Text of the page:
Canadian banks are some of the most technologically advanced globally and have been rapidly partnering with FinTech firms, as well as adopting their own innovations. As Canada’s resolution authority, CDIC stays current with and considers the implications of FinTech developments in banking.
The Basel Committee on Banking Supervision (BCBS) has set up a task force on FinTech, aimed at following developments, providing insights and exploring its implications for supervisors and banks’ business models. The BCBS task force’s “Sound Practices” paper considers potential scenarios and how they may impact the future of the banking industry—and has led to 10 key observations about the impact of FinTech on the banking industry and recommendations on supervisory issues:
- The nature and scope of banking risks will change with the growing adoption of FinTech. With both new risks and new opportunities for banks and bank supervisors, both groups should maintain a balance between ensuring the safety of the banking system and minimizing the risk of inhibiting innovation.
- Key FinTech-related risks for banks include strategic risk, operational risks, cyber-risk, and compliance risk. To manage and monitor these new risks, banks should ensure they have effective governance structures and risk management processes in place.
- Banks, service providers, and FinTech firms are increasingly adopting new technologies to deliver innovative products and services. Effective IT and risk management processes are critical for ensuring the risks of these technologies are addressed.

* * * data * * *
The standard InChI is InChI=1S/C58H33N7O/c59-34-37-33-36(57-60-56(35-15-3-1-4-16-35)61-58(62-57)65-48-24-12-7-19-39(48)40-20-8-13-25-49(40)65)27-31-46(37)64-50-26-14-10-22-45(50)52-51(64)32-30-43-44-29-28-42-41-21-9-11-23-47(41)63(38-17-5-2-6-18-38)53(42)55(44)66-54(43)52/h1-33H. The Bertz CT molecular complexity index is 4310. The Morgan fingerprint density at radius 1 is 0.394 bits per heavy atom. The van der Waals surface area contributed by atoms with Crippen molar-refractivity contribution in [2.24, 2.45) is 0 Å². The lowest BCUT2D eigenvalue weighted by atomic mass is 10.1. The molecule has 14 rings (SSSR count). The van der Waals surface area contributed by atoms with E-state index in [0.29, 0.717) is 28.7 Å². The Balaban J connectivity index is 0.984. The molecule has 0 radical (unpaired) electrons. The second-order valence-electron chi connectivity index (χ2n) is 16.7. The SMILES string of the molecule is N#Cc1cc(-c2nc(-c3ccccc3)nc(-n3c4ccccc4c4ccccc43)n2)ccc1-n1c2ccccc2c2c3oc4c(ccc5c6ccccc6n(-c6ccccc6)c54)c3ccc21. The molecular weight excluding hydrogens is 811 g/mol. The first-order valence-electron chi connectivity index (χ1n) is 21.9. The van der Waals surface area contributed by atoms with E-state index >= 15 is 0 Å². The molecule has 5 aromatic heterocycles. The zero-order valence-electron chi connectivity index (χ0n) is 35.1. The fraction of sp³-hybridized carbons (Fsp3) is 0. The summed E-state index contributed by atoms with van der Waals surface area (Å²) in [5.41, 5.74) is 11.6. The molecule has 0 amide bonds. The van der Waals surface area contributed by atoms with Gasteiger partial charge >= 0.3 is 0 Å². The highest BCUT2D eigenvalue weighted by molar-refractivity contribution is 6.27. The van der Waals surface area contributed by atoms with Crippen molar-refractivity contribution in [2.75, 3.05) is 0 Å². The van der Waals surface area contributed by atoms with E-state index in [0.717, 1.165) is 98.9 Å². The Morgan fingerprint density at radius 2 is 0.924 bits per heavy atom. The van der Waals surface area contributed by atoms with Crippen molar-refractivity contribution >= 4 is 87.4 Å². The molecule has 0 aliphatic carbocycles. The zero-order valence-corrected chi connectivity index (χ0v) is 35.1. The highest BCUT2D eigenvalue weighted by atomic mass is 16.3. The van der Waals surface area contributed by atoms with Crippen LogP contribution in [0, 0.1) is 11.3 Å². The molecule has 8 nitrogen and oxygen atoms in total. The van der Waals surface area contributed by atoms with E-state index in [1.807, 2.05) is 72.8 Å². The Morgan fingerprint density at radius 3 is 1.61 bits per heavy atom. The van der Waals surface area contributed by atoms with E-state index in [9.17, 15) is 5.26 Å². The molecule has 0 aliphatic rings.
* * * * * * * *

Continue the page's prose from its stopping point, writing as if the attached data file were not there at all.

- Banks have increasingly been outsourcing operational support for FinTech services to third-party providers. Banks should ensure they have processes for due diligence, risk management, and ongoing monitoring of any operations outsourced to third parties, with processes in place that hold them to the same standard as operations conducted within the bank itself.
- FinTech developments will raise issues beyond the scope of traditional bank supervision. Supervisors will need to cooperate with other public authorities responsible for regulatory oversight related to issues such as data privacy, data and IT security, consumer protection, competition and anti-money laundering compliance.
- Several FinTech firms already operate in multiple jurisdictions and will likely continue to expand cross-border operations, especially in the area of wholesale payments. International cooperation between supervisors on cross-border FinTech activities is essential.
- FinTech has the potential to change traditional bank business models, with implications for supervisors. Current supervision models should be assessed to ensure continued effective oversight, including to ensure that the knowledge, skills, and tools of their staff remain relevant.
- Financial technologies can improve supervisory efficiency and effectiveness. Supervisors should explore and share technologies to improve methods and practices.
- Legacy regulatory frameworks may create the risk of unintended regulatory gaps when new business models emerge or result in unintended barriers to entry. Supervisors should review frameworks to ensure they appropriately balance safety and soundness with mitigating the risk of inadvertently raising barriers to entry.
- Jurisdictions/agencies have implemented strategies to improve interaction with innovative financial players and to facilitate new technologies and business models. Supervisors should share experiences and best practices and consider implementing these approaches or practices.
As always, CDIC must be vigilant in finding emerging risks and analyzing how they could impact Canadian depositors. As part of maintaining a high level of preparedness, CDIC will continue to actively monitor the increasing profile of FinTech and any risks to our member institutions that may be associated. The emergence of FinTech presents a new challenge for CDIC that will require cooperation with both domestic safety-net agencies, as well as foreign authorities.
The full BCBS FinTech task force paper is available on the BIS website.